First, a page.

Overcoming the 10k challenge
In my few years of running longer distances, I've made it clear that I really don't like 10ks all that much. I can't really pinpoint why -- to me that distance is just weird. For a 5k, you can just go all out -- if you screw up at the start, there's no way to make up for it. For a half marathon, there's plenty of a time to make up for lost time or let yourself recover if you start too fast. The 10k ... well, that in between distance just hasn't appealed to me.
Until yesterday, I had only done four 10ks since I started running in 2004 - compare that to 12 5ks and six half marathons. Even when I train, I prefer the distances of 5 miles or 8 miles. But yesterday, my view of the 10k changed ... slightly.
As I initially reported with a short entry, I set a PR in the Ukrop's Monument Avenue 10k. My chip time was 48:11, 21 seconds faster than my very first 10k at the end of 2006. After having a very satisfying race last week, this was the icing on the cake. I had no idea what to expect yesterday. Six days removed from a half marathon, I knew my legs felt rested, but still a bit tired. I ran only once during the week for a little more than a mile. I figured that after the first mile I knew I would either push it or just lay back and enjoy the scenery of Richmond's Monument Avenue and the 26,000-plus people who finished.
Well, I hit the first mile in 7:43. I felt great, but I wondered if maybe I started too fast. The next mile was also 7:43. At this point I figured I would try to keep that pace to get to halfway and then see what happens. Mile three was a tad slower at 7:54, but I was still feeling good and was pumped that I was maintaining a sub 8-minute mile pace. It was the first time in a long time that I have felt an adrenaline rush in a race. I hit mile four in 7:46. At this point, my legs tried to tell me to slow down -- they were screaming at me for doing two races two weeks in a row, but I kept pushing. I hit mile five at 7:57 -- at this point I knew I had to push it if I was going to set a PR. I didn't want to miss a PR by 30 seconds, but I knew it would be close if I didn't step it up. Push it or walk and get nowhere near a PR.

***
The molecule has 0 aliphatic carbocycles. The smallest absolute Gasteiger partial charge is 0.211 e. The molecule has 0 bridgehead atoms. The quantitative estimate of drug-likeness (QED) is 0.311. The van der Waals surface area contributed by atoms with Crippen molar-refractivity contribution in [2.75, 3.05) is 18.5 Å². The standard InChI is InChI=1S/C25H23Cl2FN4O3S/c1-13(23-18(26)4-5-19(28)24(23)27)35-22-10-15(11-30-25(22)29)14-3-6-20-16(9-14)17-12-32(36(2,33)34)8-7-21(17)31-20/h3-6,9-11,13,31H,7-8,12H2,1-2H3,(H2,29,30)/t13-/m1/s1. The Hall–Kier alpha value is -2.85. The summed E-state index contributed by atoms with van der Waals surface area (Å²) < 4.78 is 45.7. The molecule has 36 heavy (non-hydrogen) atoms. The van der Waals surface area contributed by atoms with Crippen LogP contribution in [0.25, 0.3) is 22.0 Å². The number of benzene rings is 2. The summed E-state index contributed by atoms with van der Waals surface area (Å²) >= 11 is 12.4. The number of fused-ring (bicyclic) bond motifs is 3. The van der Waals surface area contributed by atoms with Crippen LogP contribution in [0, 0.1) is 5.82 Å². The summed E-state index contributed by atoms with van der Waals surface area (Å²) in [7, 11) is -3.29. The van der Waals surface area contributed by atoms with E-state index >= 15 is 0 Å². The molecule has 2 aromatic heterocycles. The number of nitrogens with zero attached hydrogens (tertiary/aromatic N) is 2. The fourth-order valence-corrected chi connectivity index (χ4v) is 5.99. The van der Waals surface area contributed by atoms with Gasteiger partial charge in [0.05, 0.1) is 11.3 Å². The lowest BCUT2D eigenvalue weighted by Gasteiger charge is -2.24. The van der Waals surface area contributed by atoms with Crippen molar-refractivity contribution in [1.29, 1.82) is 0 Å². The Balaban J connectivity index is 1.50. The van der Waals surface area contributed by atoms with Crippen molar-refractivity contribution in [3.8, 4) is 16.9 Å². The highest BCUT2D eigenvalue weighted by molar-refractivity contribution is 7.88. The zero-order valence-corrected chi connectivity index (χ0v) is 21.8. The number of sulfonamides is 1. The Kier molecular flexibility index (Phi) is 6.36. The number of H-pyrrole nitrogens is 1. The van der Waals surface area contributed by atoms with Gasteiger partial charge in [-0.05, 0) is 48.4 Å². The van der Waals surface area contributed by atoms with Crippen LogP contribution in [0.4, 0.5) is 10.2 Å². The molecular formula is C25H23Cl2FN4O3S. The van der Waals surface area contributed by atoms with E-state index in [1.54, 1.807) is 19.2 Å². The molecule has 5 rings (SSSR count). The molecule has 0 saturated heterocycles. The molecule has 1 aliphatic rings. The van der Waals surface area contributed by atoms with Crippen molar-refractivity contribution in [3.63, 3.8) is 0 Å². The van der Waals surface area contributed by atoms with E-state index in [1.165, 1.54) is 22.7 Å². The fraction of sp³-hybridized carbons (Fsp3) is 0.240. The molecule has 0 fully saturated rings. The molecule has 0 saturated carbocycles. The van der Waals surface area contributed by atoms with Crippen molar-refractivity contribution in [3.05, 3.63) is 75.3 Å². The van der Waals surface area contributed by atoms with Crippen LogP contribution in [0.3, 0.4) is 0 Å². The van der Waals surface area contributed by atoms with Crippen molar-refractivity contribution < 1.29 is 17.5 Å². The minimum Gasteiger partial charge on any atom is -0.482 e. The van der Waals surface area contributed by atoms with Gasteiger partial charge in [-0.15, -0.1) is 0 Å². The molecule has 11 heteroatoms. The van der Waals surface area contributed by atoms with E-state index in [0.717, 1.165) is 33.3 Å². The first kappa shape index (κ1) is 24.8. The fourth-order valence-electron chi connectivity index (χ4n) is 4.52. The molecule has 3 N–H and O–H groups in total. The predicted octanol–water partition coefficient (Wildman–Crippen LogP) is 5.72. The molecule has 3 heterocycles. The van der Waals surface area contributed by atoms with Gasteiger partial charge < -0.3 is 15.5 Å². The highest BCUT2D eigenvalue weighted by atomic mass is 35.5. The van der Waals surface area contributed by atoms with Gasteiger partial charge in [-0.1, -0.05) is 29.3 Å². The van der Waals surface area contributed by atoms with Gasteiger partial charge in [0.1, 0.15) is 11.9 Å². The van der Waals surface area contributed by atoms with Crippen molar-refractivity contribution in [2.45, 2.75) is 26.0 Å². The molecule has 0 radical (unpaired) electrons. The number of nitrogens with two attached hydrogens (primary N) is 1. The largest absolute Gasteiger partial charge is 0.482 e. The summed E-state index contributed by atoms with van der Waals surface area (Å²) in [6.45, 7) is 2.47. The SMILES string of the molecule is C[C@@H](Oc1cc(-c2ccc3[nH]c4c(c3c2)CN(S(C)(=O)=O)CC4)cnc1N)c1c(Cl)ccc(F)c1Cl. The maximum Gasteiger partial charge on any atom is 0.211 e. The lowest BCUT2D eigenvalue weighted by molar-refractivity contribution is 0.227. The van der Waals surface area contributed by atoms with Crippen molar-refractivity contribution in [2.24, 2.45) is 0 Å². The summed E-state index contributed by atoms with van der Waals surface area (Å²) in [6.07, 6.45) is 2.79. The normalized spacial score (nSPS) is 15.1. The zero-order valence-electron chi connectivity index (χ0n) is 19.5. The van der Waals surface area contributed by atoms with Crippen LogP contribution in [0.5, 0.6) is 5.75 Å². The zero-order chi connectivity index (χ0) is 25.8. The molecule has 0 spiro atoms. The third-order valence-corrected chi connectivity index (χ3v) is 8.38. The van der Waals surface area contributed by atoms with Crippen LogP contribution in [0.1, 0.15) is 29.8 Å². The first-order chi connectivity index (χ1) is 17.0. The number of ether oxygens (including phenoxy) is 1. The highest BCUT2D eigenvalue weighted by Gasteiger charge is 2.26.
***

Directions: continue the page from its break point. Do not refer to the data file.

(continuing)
With this race and so many people, there's a lot of weaving in and out almost the whole time. There were lots of people in the first few waves that shouldn't have been up there and there were lots of people in the waves behind me that should have been closer to the front. That made the last mile very interesting. I pretty much tried to keep pace with people as they passed me -- I knew they were in that last mile frame of mind, so I blocked out my tired body and just went with the flow. I hit mile six in 7:37. With 0.2 to go, I knew I had this PR in the bag. I finished the last two-tenths in 1:29. My legs were hating me, but I was so happy.
At a 7:45 pace, this is my first race at a sub 8-minute mile pace since August 2007 in a 5k. While I did set a PR last summer in a 4-mile race, this one feels a lot more satisfying. I've come a long way in a year after being hurt and running this race last year in 51:43.
As for what's next, I am content with the Rock 'n' Roll Half Marathon in Virginia Beach being the next "big" race for me. Between now and then, though, I have some things I'd like to tackle with speed work and shorter distances to get me to what I really want this year -- a PR in the half marathon at Rock 'n' Roll or later in the fall.
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Lastly, this race was a fundrasier for the VCU Massey Cancer Center. Donations are accepted for a while -- if you'd like to donate to my efforts, click here. Both sides of my family have been impacted by cancer, so I'm not just raising money for the sake of raising money. Every little bit means a lot to me.